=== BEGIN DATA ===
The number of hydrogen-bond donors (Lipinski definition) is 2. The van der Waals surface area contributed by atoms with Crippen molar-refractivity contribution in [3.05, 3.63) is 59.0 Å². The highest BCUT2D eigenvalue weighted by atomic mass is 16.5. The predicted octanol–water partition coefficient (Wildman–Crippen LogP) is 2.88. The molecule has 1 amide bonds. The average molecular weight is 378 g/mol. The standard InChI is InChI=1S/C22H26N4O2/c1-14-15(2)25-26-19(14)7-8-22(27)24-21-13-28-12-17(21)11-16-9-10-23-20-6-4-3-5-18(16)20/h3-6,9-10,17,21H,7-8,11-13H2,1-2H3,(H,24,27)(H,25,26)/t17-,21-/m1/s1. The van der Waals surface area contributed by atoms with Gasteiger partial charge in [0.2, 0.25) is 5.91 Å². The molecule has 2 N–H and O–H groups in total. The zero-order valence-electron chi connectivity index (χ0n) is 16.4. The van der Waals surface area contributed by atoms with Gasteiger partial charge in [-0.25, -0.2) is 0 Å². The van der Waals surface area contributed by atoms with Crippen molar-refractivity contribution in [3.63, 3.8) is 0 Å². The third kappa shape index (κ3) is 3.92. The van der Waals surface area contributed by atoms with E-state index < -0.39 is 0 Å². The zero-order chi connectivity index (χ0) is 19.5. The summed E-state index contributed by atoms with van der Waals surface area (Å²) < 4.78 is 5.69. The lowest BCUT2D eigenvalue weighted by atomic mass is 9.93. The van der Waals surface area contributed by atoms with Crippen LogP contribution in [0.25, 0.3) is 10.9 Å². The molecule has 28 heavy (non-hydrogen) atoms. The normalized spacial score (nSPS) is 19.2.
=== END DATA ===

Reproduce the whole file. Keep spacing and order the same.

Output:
The number of hydrogen-bond donors (Lipinski definition) is 2. The van der Waals surface area contributed by atoms with Crippen molar-refractivity contribution in [3.05, 3.63) is 59.0 Å². The highest BCUT2D eigenvalue weighted by atomic mass is 16.5. The predicted octanol–water partition coefficient (Wildman–Crippen LogP) is 2.88. The molecule has 1 amide bonds. The average molecular weight is 378 g/mol. The standard InChI is InChI=1S/C22H26N4O2/c1-14-15(2)25-26-19(14)7-8-22(27)24-21-13-28-12-17(21)11-16-9-10-23-20-6-4-3-5-18(16)20/h3-6,9-10,17,21H,7-8,11-13H2,1-2H3,(H,24,27)(H,25,26)/t17-,21-/m1/s1. The van der Waals surface area contributed by atoms with Gasteiger partial charge in [0.2, 0.25) is 5.91 Å². The molecule has 2 N–H and O–H groups in total. The zero-order valence-electron chi connectivity index (χ0n) is 16.4. The van der Waals surface area contributed by atoms with Gasteiger partial charge in [-0.25, -0.2) is 0 Å². The van der Waals surface area contributed by atoms with Crippen molar-refractivity contribution in [3.63, 3.8) is 0 Å². The third kappa shape index (κ3) is 3.92. The van der Waals surface area contributed by atoms with E-state index < -0.39 is 0 Å². The zero-order chi connectivity index (χ0) is 19.5. The summed E-state index contributed by atoms with van der Waals surface area (Å²) < 4.78 is 5.69. The lowest BCUT2D eigenvalue weighted by atomic mass is 9.93. The van der Waals surface area contributed by atoms with Crippen LogP contribution in [0.25, 0.3) is 10.9 Å². The molecule has 28 heavy (non-hydrogen) atoms. The normalized spacial score (nSPS) is 19.2.